For purposes of evaluating tillage systems, the Minnesota River basin can be divided into four regions based on soil parent material and rainfall. The two soil parent materials are lacustrine and glacial till. Lacustrine soils, which are fine-textured and poorly drained, are found south of Mankato, in the Blue Earth basin, as well as to the northwest of New Ulm in Renville, Chippewa, and northern Lac Qui Parle counties, and in isolated pockets elsewhere. Most of the rest of the soils are classed as glacial till. The east-west dividing line is formed by the 28-inch annual precipitation line, which runs roughly north-to-south between Highways 71 and 15. Based on these distinctions, the following four regions have been delineated:

Lacustrine, High Rainfall (L-HR)
Lacustrine, Low Rainfall (L-LR)
Glacial Till, High Rainfall (G-HR)
Glacial Till, Low Rainfall (G-LR)

 

Each of the five tillage systems identified earlier are evaluated using the following four performance indicators:

  1. Inadequate residue for sediment control -- considerably less than 30 percent of surface covered after planting. Highest yields may be obtained, however, on poorly drained, fine-textured, high organic matter soils.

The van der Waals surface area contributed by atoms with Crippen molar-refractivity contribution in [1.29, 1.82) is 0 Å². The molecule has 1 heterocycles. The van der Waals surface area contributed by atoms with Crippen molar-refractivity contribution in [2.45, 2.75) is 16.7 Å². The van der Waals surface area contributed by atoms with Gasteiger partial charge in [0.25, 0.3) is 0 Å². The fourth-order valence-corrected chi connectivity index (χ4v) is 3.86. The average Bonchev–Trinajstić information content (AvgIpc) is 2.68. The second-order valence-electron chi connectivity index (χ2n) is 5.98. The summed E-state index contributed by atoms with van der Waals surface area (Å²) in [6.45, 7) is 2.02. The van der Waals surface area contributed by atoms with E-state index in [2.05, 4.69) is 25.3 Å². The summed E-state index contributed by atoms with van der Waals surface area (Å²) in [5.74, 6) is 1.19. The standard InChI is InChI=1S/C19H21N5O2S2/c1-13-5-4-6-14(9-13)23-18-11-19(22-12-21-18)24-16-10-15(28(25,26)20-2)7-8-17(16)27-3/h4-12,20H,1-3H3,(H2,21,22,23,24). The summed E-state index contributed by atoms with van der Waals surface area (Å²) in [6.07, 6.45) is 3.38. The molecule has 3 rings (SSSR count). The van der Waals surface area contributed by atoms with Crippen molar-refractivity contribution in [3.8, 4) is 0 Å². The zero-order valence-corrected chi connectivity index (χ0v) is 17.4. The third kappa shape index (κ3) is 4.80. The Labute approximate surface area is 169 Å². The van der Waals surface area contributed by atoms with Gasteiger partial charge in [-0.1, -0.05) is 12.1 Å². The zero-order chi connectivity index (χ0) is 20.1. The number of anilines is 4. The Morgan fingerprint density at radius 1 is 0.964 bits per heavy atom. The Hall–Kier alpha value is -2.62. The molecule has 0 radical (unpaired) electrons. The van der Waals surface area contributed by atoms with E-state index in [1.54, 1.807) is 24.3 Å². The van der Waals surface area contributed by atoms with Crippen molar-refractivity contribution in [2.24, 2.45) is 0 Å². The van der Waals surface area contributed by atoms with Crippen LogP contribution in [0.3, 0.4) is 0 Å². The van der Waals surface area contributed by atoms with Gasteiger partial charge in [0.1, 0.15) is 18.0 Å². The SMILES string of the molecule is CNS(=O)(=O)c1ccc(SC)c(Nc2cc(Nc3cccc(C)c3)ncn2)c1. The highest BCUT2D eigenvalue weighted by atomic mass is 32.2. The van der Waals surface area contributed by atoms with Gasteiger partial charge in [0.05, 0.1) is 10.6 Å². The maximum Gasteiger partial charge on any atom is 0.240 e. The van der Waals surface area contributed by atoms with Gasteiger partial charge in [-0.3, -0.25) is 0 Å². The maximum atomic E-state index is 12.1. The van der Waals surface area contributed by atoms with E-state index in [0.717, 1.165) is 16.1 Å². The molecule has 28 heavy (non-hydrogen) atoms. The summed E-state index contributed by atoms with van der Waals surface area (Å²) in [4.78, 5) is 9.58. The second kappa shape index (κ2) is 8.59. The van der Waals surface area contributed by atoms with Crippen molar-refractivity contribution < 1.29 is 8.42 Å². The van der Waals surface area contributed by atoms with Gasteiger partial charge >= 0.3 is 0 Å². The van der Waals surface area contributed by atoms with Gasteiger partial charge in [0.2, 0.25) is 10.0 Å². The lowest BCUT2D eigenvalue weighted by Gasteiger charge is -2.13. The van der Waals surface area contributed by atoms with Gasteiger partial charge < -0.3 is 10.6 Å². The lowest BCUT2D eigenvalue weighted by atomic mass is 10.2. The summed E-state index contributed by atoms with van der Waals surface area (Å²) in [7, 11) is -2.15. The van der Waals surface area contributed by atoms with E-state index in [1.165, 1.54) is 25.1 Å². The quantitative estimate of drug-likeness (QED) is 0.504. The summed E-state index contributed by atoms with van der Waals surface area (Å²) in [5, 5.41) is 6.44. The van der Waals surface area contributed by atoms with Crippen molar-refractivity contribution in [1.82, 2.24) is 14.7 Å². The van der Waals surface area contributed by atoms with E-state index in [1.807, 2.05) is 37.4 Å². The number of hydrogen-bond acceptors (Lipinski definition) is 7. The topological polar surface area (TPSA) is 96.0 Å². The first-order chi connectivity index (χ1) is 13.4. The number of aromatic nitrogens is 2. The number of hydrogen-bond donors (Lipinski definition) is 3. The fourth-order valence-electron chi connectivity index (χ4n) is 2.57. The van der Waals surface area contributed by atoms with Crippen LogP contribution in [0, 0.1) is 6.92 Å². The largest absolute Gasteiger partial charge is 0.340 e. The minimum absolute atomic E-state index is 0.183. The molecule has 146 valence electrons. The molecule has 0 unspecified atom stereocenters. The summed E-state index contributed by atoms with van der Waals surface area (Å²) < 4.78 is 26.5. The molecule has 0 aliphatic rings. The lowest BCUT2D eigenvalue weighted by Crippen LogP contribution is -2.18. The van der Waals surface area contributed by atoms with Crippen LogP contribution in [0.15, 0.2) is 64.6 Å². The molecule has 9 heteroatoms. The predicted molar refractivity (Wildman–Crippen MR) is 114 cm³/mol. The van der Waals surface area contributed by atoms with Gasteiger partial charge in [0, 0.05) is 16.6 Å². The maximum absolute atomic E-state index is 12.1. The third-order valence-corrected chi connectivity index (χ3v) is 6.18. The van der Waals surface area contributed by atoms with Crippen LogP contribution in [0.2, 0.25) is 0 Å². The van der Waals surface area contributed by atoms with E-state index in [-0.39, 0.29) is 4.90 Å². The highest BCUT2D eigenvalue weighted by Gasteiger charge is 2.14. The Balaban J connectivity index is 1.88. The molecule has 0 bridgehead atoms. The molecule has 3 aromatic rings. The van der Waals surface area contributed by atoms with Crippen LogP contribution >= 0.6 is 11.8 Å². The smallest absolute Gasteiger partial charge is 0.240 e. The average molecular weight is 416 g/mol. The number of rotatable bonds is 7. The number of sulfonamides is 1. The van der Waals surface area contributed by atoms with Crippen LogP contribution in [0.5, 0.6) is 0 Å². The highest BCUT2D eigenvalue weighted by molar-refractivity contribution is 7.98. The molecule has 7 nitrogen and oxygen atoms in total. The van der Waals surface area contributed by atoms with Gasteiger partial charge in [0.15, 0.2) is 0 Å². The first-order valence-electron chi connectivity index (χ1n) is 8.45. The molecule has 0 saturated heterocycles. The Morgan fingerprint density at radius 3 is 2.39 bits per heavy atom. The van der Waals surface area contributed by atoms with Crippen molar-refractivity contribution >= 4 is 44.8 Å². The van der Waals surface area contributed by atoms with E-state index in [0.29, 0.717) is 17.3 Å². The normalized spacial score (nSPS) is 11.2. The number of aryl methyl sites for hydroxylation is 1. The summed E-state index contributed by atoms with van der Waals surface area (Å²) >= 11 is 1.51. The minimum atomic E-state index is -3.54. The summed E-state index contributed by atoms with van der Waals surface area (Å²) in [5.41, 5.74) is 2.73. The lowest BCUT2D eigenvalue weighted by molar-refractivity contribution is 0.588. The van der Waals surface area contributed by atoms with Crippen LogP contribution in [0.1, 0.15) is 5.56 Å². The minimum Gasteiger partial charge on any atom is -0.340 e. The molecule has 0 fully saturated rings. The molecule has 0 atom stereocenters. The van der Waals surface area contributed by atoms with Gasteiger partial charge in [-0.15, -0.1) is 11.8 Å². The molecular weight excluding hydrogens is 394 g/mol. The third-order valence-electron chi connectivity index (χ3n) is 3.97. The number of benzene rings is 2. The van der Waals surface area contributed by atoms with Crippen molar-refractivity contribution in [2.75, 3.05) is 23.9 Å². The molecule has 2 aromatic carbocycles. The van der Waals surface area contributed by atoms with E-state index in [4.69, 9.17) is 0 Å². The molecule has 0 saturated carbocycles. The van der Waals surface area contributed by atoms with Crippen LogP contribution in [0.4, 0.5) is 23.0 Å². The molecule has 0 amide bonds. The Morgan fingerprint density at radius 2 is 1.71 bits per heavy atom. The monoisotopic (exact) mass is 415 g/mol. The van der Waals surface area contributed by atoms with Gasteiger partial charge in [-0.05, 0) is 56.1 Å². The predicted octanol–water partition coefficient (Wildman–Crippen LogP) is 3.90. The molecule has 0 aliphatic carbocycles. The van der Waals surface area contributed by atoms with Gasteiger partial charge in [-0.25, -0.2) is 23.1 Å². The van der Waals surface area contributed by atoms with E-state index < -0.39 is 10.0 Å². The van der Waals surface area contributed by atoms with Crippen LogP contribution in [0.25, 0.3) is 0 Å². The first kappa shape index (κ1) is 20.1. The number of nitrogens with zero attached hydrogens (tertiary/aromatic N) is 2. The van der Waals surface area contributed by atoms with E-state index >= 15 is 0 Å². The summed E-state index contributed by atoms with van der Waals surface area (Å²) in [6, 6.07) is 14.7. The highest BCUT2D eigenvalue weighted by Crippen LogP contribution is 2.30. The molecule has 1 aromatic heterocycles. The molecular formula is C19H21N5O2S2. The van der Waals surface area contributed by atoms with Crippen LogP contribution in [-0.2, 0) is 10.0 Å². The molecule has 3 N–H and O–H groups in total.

2. Recommended with good management -- If the above management guidelines are observed, no yield penalty is expected, and surface residue should be 30 percent or more.
  3. Excellent management required -- Surface residue should be adequate for erosion control, but a slight yield penalty is possible, even if all recommended management practices are observed. Above average crop management, especially weed control without excessive herbicide use, will be needed to ensure profitability.
  4. Reduced yield potential -- Surface residue should be adequate for erosion control, but the potential exists for substantially reduced yields in wet years on poorly drained sites.

Soybeans following corn

Lacustrine Soils Glacial Till Soils
HR LR HR LR
Moldboard Plow 1 1 1 1
Chisel Plus 2 2 2 2
One of Two Passes 3 3 2 2
Ridge-till 3 2 2 2
No-till 3 3 3 3

Corn following soybeans

Lacustrine Soils Glacial Till Soils
HR LR HR LR
Moldboard Plow 1 1 1 1
Chisel Plus* 2 2 2
One or Two Passes 2 2 2 2
Ridge-till 3 3 2 2
No-till 4 4 3/2 3/2
*Even if straight shanks are used, this system cannot reliably achieve the 30 percent surface residue target, and must be used in a rotation where corn residue levels are at least 40 percent after planting.

Continuous grain corn

Lacurstrine Soils Glacial Till Soils
HR LR HR LR
Moldboard Plow 1 1 1 1
Chisel Plus 3 2 2 2
One or Two Passes 4 4 4 4
Ridge-till 3 3 2 2
No-till 4 4 4 4

Small grain following soybeans

Glacial Till Soils Lacustrine Soils
Moldboard Plow 1 1
Chisel Plus 2 2
One or Two Passes 2 3
No-till 2 3